The opinion of the court was delivered by: John F. Keenan, United States District Judge
ORDER & MEMORANDUM OPINION
Before the court is incarcerated pro se petitioner Irving Mason's ("Mason") motion to vacate his sentence and conviction pursuant to Rule 60(b) of the Federal Rules of Civil Procedure or, alternatively, 28 U.S.C. § 1651(a). Mason also asks the Court to appoint counsel pursuant to 18 U.S.C. § 3006A. For the reasons set forth below, the motion is denied in its entirety.
On April 18, 2001, the Court sentenced Mason to 30 years' imprisonment for conducting and participating in the affairs of a racketeering enterprise in violation of the Racketeer Influenced and Corrupt Organizations Act ("RICO") (18 U.S.C. § 1962), RICO conspiracy (18 U.S.C. § 1962(d)), conspiracy to commit robbery (18 U.S.C. § 1951), attempted robbery (18 U.S.C. §§ 1951, 1952), possessing a firearm (18 U.S.C. § 922(g)), and possessing ammunition (18 U.S.C. § 922(g)). On November 21, 2002, the U.S. Court of Appeals for the Second Circuit affirmed the judgment. Mason subsequently petitioned this Court to vacate his conviction pursuant to 28 U.S.C. § 2255, a request the Court denied on August 9, 2005. On October 6, 2005, the Court denied Mason's motion for a certificate of appealability from that decision.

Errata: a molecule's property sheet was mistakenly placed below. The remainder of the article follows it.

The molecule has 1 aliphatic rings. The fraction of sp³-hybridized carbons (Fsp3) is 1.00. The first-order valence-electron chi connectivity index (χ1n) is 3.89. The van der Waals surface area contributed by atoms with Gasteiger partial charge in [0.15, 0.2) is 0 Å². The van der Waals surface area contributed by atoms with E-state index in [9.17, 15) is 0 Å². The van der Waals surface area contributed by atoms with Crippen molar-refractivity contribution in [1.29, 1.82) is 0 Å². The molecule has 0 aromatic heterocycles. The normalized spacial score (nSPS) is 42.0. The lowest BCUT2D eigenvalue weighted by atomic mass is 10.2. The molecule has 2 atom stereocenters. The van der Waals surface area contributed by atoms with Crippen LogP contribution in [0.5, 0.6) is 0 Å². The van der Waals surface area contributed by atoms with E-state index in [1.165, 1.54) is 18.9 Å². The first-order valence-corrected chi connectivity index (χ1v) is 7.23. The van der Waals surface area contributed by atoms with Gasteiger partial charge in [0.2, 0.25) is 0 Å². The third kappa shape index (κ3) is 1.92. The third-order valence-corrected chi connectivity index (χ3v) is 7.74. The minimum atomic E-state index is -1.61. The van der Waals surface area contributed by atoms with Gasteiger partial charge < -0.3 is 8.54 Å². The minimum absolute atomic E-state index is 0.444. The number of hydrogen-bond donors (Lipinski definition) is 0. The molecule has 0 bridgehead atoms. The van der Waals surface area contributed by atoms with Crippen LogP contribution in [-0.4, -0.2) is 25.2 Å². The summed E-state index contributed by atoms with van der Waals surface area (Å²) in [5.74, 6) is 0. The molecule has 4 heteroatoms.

Mason now asks the Court to vacate his sentence and conviction pursuant to Rule 60(b) or, alternatively, 28 U.S.C. 1651(a) on the following grounds: (1) "[T]he government failed to allege and/or establish the required Jurisdiction[al] nexus for a Hobbs Act Prosecution"; (2) "The Government failed to establish federal jurisdiction by failing to provide the required elements of the [charged] offense for the jury's consideration"; (3) "The jury instruction impermissibly removed the interstate commerce element [of] the Hobbs Act from the jury's consideration"; and (4) "The misapplication of the 'de minimis' effect standard of review, as well as its misinterpretation." (Pet'r's Br. table of contents.)
Rule 60(b) of the Federal Rules of Civil Procedure reads as follows:
On motion and just terms, the court may relieve a party or its legal representative from a final judgment, order, or proceeding for the following reasons:
(1) mistake, inadvertence, surprise, or excusable neglect;
(2) newly discovered evidence that, with reasonable diligence, could not have been discovered in time to move for a new trial under Rule 59(b);
(3) fraud (whether previously called intrinsic or extrinsic), misrepresentation, or misconduct by an opposing party;
(4) the judgment is void;
(5) the judgment has been satisfied, released, or discharged; it is based on an earlier judgment that has been reversed or vacated; or applying it ...